by Alex R. Travers
It’s easy to say that, after 40 years, Elie Tahari has it all: the multi-million dollar company that has grown exponentially since it was founded in 1974; an intimate knowledge of what his clients love; and, most recently, a day named after him (September 4 is known as “Elie Tahari Day” in New York). But Tahari’s path to success was not paved in gold. He came to New York City with nothing. That’s why it’s astonishing that after all his accomplishments and accolades, he remains one of the most humble designers alive today. “I’m looking at a sign right now,” he tells me over the phone. “And the sign says: Too much ego will kill your talent.”
We sat down a few days before his Fall 2014 Fashion Week presentation to talk about the Elie Tahari Edition 1974 collection, which celebrates his brand’s 40th anniversary.
Alex Travers: I’m interested in your past, especially how your move to New York relates to your design aesthetic. What was New York like, in your eyes, in the Seventies?
Elie Tahari: The Seventies were such a liberating time in New York. Women felt confident and free, they wore flirty dresses to the disco, and they weren’t afraid to bare a little skin. That’s why I had so much success with the tube top.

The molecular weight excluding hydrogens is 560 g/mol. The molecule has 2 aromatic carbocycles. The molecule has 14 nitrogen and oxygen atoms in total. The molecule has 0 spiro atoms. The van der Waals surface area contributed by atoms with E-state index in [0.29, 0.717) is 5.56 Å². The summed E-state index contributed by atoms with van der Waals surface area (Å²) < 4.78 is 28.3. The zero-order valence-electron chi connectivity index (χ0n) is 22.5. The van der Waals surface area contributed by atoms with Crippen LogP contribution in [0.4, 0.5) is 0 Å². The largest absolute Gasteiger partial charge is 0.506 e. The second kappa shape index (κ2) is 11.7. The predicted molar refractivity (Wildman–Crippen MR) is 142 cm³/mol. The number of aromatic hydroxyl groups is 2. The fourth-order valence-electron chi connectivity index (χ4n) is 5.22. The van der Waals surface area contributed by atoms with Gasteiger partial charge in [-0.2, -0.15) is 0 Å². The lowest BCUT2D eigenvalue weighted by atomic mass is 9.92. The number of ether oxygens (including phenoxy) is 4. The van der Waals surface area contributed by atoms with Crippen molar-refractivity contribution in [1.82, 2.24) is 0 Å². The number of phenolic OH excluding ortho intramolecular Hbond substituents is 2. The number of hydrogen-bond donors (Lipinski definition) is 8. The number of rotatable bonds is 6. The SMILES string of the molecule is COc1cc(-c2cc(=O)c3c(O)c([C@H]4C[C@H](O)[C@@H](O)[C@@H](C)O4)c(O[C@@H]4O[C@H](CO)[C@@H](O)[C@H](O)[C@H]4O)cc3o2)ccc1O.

AT: Your Elie Tahari Edition 1974 is a 20-piece capsule collection—tube top, included—that mines the brand’s past. What are some of the biggest challenges when it comes to updating your silhouettes?
ET: I wanted to stay true to the original silhouettes so I updated them to make them more modern. The Hudson jumpsuit is one of my favorite pieces from the collection: It stays true to the original Seventies feel with its high waist, but I updated it by adding a silicone insert.
AT: Do you keep archives of all your past collections?
ET: Yes, I have a warehouse in New Jersey. It was great to have a few of my pieces from the Seventies and Eighties when I was creating Elie Tahari Edition 1974.
AT: If you could, would you change anything about the past?
ET: The evolution of Elie Tahari has been something to cherish, and I have learned so much from my experiences in the business over the past 40 years: From opening to my first boutique on Madison Avenue to my first international boutique in Turkey, I wouldn’t trade any of it.